I support http://www.ukip.org/ as the first necessary step to a free Europe.

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    @Salem
    I'm actually monitoring only one fd (my serial port). My question is: Is threading the only way to go, because i want to continuously monitor for any input data on the port (and read it if it's available).This monitoring should happen all the time the program is running. I want to do other things in parallel irrespective of the fd being available for a read. With the sigaction, i did not have to do this continuous monitoring (the system did it for me and promptly notified my callback when the data was available).Hope I'm conveying my thoughts.

  10. #10
    spurious conceit MK27's Avatar
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    You may want to have a look at this:

    IO Channels

    Probably you will need to read the entire page, etc, but I've used that function before, it's great -- it does not block execution, it monitors a "GIOChannel" (a registered file descriptor) and calls the "GIOfunc" (any function with a specific prototype) when there is data waiting to be read. You may need to use it in the context of a glib event loop, so you will have to study glib a bit which is probably worth it if you are programming on linux, since glib is standard on all normative linux systems and used extensively by it and various standard apps. Alot of useful things in glib.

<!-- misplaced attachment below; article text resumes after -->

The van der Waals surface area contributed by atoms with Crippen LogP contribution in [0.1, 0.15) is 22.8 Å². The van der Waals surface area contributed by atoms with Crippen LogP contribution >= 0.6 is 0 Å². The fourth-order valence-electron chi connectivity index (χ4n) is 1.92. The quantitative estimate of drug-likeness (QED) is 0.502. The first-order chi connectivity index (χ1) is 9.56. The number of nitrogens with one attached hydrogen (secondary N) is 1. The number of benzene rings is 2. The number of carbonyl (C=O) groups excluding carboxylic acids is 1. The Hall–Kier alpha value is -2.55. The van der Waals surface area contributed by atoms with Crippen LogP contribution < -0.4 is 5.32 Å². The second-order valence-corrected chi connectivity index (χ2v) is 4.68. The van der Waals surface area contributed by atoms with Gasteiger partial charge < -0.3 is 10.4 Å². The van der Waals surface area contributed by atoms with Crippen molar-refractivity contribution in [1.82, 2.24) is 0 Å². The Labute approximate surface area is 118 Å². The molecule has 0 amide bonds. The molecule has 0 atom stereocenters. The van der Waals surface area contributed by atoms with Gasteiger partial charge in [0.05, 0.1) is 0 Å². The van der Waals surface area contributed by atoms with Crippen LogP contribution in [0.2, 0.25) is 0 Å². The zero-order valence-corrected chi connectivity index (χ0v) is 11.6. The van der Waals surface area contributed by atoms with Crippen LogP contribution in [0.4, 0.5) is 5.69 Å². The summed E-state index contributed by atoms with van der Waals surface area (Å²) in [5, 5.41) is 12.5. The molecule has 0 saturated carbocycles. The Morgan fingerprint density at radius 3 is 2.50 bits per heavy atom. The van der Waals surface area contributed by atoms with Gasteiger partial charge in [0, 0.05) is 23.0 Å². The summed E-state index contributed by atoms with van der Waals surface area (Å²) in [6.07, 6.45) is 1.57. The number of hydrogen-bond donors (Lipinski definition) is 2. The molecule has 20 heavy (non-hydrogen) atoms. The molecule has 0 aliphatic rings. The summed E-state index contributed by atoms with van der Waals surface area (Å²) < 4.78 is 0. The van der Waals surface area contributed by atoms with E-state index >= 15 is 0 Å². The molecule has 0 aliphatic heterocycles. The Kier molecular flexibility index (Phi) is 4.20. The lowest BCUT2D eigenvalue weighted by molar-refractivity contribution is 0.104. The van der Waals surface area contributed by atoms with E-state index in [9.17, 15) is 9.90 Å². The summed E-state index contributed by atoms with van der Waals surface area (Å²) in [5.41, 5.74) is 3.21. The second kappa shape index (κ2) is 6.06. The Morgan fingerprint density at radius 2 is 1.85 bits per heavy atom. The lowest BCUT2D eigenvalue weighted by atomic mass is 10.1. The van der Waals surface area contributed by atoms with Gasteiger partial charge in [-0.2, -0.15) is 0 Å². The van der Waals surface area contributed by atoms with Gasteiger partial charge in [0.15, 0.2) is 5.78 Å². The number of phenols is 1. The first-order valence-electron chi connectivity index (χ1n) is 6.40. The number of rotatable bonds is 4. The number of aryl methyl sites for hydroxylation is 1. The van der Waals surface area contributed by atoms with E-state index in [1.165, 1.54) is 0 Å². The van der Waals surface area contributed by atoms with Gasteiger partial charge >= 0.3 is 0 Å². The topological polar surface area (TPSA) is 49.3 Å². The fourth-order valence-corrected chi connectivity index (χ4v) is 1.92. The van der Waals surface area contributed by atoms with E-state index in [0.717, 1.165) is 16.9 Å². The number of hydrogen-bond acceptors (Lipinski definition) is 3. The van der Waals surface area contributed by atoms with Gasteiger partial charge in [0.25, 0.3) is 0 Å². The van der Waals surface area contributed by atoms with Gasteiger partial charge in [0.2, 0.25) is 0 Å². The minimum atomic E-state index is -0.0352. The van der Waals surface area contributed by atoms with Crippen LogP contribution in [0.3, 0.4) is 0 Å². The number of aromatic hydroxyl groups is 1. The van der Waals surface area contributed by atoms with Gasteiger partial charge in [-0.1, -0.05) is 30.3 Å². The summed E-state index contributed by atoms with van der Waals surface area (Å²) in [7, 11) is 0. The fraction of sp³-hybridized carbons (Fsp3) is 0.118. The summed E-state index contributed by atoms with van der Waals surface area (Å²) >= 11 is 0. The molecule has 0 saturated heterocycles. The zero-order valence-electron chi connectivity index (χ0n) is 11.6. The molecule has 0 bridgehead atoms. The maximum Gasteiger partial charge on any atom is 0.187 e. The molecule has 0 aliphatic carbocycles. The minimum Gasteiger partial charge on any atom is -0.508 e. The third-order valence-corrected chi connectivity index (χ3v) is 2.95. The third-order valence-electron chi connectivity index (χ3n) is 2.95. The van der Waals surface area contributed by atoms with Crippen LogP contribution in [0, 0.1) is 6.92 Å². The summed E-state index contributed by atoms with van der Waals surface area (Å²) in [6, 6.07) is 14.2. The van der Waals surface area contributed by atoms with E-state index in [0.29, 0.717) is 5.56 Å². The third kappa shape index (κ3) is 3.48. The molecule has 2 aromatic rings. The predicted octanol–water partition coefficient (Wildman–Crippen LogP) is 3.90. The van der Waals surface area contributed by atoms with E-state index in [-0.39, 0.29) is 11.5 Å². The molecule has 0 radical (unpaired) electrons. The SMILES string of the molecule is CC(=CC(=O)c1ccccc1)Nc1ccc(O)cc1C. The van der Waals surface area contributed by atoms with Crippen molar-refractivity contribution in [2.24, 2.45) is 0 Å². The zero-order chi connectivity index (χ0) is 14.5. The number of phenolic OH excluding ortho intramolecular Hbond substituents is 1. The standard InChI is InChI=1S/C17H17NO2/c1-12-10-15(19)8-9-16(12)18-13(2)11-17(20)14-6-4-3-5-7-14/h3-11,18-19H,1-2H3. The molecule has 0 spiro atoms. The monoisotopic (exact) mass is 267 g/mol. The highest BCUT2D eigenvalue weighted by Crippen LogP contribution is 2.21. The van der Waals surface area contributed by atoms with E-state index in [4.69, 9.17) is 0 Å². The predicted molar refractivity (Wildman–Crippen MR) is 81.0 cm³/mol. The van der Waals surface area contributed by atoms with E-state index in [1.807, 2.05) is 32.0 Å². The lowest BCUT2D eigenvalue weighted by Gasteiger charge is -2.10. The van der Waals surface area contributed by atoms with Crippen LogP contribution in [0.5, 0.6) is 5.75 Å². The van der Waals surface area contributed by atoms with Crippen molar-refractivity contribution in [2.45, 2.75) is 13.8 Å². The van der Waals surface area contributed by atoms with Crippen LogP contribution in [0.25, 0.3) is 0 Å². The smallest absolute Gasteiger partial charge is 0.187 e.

eg.
    Code:
            g_io_add_watch_full(remote,2,G_IO_IN,(GIOFunc)sortCall,NULL,NULL);
            g_io_add_watch_full(remote,1,G_IO_HUP,(GIOFunc)pipeBroke,NULL,NULL);
    This is two watches on the same channel, one to respond to G_IO_IN, and one to G_IO_HUP -- which occurs if a connection unexpectedly breaks.
    Last edited by MK27; 03-23-2010 at 07:03 AM.
    C programming resources:
    GNU C Function and Macro Index -- glibc reference manual
    The C Book -- nice online learner guide
    Current ISO draft standard
    CCAN -- new CPAN like open source library repository
    3 (different) GNU debugger tutorials: #1 -- #2 -- #3
    cpwiki -- our wiki on sourceforge

  11. #11
    and the hat of wrongness Salem's Avatar
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    With either the sigaction or threads, you have the problem of how to announce to the rest of the application that the data is available and complete.

    I'm not sure what you mean by "continuous" though. You have a sleep(1) in there, so is that really any different from calling poll() once a second, then reading the whole data?

    What is the "rest of the program" doing (a short description)?
    If you dance barefoot on the broken glass of undefined behaviour, you've got to expect the occasional cut.
    If at first you don't succeed, try writing your phone number on the exam paper.
    I support http://www.ukip.org/ as the first necessary step to a free Europe.